Last update October 2017
itinerary: Church of San Pietro Martire - Glass Museum - Basilica of Santi Maria e Donato - Scuola del vetro Abate Zanetti - Church of Santa Maria degli Angeli
Murano is famed worldwide for its glass industry, transferred to the island from Venice in the late 13th century because of the fire risk - most of Venice's buildings were wooden at the time.
If you want a closer glimpse of this fascinating art you can attend the glass-blowing demonstrations held in several of the island's fornaci, or glassworks.
The itinerary we propose covers three separate areas of the island connected by public transport.
[ 1 ]
Take the 3 or 4.2 boat (accessible to one wheelchair at a time) from Piazzale Roma (bus terminus) or Ferrovia (railway station) to Murano Colonna.
[ 2 ]
Go along the Fondamenta dei Vetrai as far as the Renaissance Church of San Pietro Martire which contains paintings by Paolo Veronese, Domenico and Jacopo Tintoretto as well as a Madonna with Angels and Saints by Giovanni Bellini. The churchis accessible from the side door.
Continuing along the quayside, you come to the Veneto-Byzantine Palazzo da Mula, built by a Venetian noble family as a summer residence and now housing Murano's Town Hall.
To reach the second area, take the 4.2 waterbus line at the Da Mula stop, right opposite the Palazzo, and get off at the Murano Museo stop.
[ 4 ]
From Riva Longa, take the Fondamenta Giustiniani to the Museo Vetraio, the Glass Museum founded by Abbot Vincenzo Zanetti in 1861 and boasting a fine display of glass objects from ancient times until today. The exhibition halls are accessible thanks to the elevator.
[ 5 ]
Continuing along the quayside, you come to the Basilica of Santi Maria e Donato which has an apse with a sumptuous mosaic on a gold ground and splendid mosaic pavements. The secondary entrance does not present an obstacles, and once you get in you'll find a ramp for reaching the 3 aisles.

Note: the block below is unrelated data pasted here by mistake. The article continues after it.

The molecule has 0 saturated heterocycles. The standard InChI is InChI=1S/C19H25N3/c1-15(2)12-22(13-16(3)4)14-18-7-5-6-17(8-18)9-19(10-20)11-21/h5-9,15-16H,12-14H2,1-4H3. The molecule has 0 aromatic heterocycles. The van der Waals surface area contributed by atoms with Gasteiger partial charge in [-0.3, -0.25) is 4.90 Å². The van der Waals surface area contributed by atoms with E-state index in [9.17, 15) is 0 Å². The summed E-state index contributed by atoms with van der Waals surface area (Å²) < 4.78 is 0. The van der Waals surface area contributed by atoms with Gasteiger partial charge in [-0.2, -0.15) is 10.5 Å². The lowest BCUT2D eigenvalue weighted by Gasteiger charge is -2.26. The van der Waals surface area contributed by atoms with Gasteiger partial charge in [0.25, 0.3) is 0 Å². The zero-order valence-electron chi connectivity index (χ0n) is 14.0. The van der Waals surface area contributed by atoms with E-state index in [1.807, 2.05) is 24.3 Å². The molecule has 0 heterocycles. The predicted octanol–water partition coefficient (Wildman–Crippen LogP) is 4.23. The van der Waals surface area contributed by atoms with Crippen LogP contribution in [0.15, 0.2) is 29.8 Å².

Back in Campo San Donato, at the back of the basilica, go down Fondamenta San Lorenzo, then turn left into Calle delle Conterie where you can admire a splendid example of industrial archaeology: the Conterie complex where the eponymous coloured glass beads were produced. These famous Venetian seed beads were used in jewellery as well as serving as a medium of exchange with foreign peoples.
Once you've reached Campo San Bernardo, turn left, then right down Fondamenta Venier. At the end of the quayside is the Renaissance Church of Santa Maria degli Angeli, currently closed to the public.
To reach the third area, go back along Fondamenta Venier to the Museo landing stage and take the No. 3 or No. 4.2 boat to Murano Faro.
[ 8 ]
Go down Viale Bressagio opposite the landing stage, then turn right into Calle Briati where you will find the Scuola del Vetro Abate Zanetti (formerly the School of Glass Design).
The building is completely accessible and, if you contact the school in advance, you can watch glass being worked.
Go down Viale Bressagio as far as Fondamenta Manin, then turn right into Campo San Stefano with the remains of the Church of Santo Stefano (only the oratory survives). You can also admire the medieval-style clock tower built at the end of the 1800s.
From the Murano Faro landing stage, you can take the No. 12 boat to the island of Burano.